Undergraduate for many of us was more than just getting a degree(s), it was also a time where we found ourselves, passions, and purpose. Besides the freshman 15, we also gained new interests and hobbies that went on to define our careers. While there are numerous articles on how to get a wholesome college experience, one skill less emphasised – especially among science, technology, engineering and maths majors – is communication. This begs the question: What is science communication? Jane Gregory, co-author of Science in Public, defined science communication as: ‘the communication of scientific knowledge and ideas to people who are not scientists.’ This is my favourite definition because it acknowledges the importance of the flow of scientific information outside its community.
As scientists, generally, we are passionate and excited to talk about our work. However, we often fail to realise not all our audience have a scientific background, and sometimes we use jargons, methods, and topics the average person has never heard of. The future of science communication depends heavily on scientists who are better equipped to effectively communicate their work to the public. To this end, David Skorton, former Cornell University president, points out: ‘Many of us never received the education in the humanities or social sciences that would allow us to explain to nonscientists what we do and why it is important.’ Scientists can be so much more innovative when the pool of knowledge from which they draw is deeper and wider. Dr Loretta Jackson-Hayes, a chemistry professor at Rhodes College with a background in liberal arts, opined that her wholesome college experience was the key that unlocked true learning, and the ability to draw from other disciplines made her a better scientist and communicator.
Their sentiments are spot on. As a STEM major, in college, I often wondered and admired how students from the School of Business always seemed very social and approachable – especially students from the Sales Excellence Institute, in their neatly pressed blazers. Having a curiosity with boundary issues, I decided to enrol in the sales programme at the University of Houston. I learned who I am and what my values are in a cut-throat environment, where the power of quota can drive one to desperation. Additionally, my sales training helped me hone in on my communication, presentation, and public speaking skills that I would not otherwise learned in the classroom or laboratory. STEM students stuck exclusively in science lecture halls will not evolve the same way.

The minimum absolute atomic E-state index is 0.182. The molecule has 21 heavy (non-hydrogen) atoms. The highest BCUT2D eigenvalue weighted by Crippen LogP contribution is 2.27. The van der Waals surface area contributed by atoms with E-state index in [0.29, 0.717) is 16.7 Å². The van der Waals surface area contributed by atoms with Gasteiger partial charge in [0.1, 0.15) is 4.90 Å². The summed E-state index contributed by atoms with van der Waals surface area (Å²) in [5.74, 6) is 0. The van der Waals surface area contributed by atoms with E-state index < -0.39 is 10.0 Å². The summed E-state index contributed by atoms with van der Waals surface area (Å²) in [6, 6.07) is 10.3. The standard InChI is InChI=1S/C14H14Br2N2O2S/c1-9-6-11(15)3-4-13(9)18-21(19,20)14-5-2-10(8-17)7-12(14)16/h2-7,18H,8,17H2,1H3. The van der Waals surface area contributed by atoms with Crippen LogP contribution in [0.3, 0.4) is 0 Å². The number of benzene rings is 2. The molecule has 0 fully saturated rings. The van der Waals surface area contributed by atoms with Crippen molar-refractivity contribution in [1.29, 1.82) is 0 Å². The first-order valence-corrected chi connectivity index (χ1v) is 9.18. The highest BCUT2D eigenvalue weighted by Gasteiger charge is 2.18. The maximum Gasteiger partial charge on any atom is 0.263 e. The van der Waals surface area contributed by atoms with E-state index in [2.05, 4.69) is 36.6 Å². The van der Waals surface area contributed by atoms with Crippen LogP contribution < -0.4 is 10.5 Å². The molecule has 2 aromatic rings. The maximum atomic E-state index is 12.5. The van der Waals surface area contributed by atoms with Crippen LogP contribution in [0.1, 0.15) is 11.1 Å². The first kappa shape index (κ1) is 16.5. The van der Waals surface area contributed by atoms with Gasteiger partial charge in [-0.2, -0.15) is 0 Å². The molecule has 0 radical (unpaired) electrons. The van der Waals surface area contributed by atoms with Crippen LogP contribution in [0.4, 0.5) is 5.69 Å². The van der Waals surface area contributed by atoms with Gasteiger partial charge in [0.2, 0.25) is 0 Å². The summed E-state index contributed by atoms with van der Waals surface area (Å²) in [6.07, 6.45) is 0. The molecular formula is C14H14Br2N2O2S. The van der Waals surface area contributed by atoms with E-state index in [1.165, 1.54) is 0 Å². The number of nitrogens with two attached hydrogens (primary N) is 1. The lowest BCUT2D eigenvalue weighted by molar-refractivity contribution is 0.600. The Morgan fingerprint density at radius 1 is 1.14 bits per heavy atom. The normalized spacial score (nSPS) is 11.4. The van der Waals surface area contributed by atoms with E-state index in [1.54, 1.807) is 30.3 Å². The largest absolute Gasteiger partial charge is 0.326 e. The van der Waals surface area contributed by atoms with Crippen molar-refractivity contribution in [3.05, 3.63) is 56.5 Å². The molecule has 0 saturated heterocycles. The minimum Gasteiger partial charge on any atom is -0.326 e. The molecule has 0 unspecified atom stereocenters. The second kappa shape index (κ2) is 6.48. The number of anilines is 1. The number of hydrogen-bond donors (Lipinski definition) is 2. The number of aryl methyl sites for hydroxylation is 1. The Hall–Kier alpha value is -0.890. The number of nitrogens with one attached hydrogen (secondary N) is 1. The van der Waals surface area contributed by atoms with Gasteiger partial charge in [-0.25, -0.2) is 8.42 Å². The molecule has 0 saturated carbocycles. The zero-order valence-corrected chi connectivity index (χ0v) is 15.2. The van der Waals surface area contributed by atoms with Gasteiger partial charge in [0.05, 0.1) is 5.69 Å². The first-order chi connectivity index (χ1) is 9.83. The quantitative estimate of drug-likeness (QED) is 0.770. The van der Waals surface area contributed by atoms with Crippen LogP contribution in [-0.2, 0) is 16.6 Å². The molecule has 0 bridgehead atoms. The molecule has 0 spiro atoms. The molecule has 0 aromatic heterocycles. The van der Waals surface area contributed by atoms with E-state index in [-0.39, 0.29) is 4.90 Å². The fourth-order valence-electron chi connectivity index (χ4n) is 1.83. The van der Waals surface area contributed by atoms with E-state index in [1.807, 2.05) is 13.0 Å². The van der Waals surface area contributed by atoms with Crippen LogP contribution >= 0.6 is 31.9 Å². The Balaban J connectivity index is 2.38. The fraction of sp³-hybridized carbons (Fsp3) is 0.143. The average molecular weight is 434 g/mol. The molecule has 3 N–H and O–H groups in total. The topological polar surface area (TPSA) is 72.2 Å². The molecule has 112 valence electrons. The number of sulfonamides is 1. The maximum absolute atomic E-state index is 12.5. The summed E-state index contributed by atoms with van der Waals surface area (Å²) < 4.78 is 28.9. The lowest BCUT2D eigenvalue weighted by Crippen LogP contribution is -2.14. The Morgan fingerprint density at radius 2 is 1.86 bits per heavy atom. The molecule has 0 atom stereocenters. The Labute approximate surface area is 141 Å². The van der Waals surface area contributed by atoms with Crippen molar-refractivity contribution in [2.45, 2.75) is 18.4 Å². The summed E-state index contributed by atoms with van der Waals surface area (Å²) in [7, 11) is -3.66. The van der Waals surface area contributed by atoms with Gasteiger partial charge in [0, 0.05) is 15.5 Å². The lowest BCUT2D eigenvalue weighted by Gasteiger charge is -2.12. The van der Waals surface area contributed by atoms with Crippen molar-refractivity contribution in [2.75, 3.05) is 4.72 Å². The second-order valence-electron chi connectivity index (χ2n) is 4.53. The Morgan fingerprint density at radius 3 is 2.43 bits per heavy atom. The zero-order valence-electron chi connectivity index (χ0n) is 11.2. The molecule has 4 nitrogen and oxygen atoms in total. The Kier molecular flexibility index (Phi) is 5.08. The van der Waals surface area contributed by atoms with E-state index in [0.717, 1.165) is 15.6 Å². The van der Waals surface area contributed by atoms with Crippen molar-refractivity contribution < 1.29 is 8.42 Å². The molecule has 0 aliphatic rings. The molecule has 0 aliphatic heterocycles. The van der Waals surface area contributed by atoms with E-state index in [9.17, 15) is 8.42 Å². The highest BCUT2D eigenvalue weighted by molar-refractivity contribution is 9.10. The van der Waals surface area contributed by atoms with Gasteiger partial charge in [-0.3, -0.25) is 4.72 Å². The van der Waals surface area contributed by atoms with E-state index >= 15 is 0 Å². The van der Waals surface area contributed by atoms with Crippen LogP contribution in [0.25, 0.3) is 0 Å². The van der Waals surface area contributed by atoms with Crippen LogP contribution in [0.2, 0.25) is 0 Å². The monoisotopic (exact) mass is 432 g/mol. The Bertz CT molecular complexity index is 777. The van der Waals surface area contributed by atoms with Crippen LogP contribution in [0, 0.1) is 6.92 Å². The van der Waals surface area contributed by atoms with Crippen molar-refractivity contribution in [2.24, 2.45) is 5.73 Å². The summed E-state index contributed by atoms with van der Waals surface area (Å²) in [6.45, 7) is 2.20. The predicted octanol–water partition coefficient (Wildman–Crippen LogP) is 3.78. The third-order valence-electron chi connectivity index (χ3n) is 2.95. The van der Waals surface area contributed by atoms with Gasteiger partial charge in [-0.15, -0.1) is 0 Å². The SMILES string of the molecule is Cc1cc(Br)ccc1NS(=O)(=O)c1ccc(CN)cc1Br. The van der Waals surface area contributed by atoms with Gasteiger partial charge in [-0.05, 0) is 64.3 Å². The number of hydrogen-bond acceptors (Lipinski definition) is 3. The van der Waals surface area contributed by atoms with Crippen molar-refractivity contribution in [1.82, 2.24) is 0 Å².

Why is science communication important?
In a COVID-19 pandemic, a powerful tool for managing public health is science communication. It bridges the gap by promoting science understanding to strengthen societal immunity, while minimising outbreaks of infectious diseases. One country widely credited for its effective science communication campaign, among other measures, is New Zealand. WHO Regional Director for the Western Pacific, Dr Takeshi Kasai, explains that ‘New Zealand combined strict physical distancing with strong testing, contact tracing, clinical management of those infected, and clear and regular public communication.’ The New Zealand government largely credits the success to a team of 5 million New Zealanders.
Unfortunately, for the rest of the world, this has not been the case in large part, due to the massive spread of misinformation and disinformation. While the former is unintentional, the latter is the intentional spread of false or misleading information about the coronavirus – both equally damaging to public health. Social media platforms, in combination with other factors, are inundated with conflicting information about COVID-19 and its vaccine. The result has enabled widespread confusion, complicated public health response, and contributed to the global mortality rate during the pandemic.
What we can do
A recent article published by WHO identifies seven steps to flatten the infodemic curve:
With misinformation and disinformation spreading faster than the virus, initiatives by government and health agencies to combat the spread can only go so far. Meaningful change can be accomplished when accompanied with grassroot communication on the importance of science in a healthy society.
We are the change. While it is human nature to fear the things we do not understand, it is incumbent on those of us who do, to combat common myths about the coronavirus and its vaccine within our social circles, however small, for a bigger societal impact.
Rita Idugboe graduated with BSc in Biotechnology from the University of Houston. She is involved in a number of volunteer opportunities and leadership roles.
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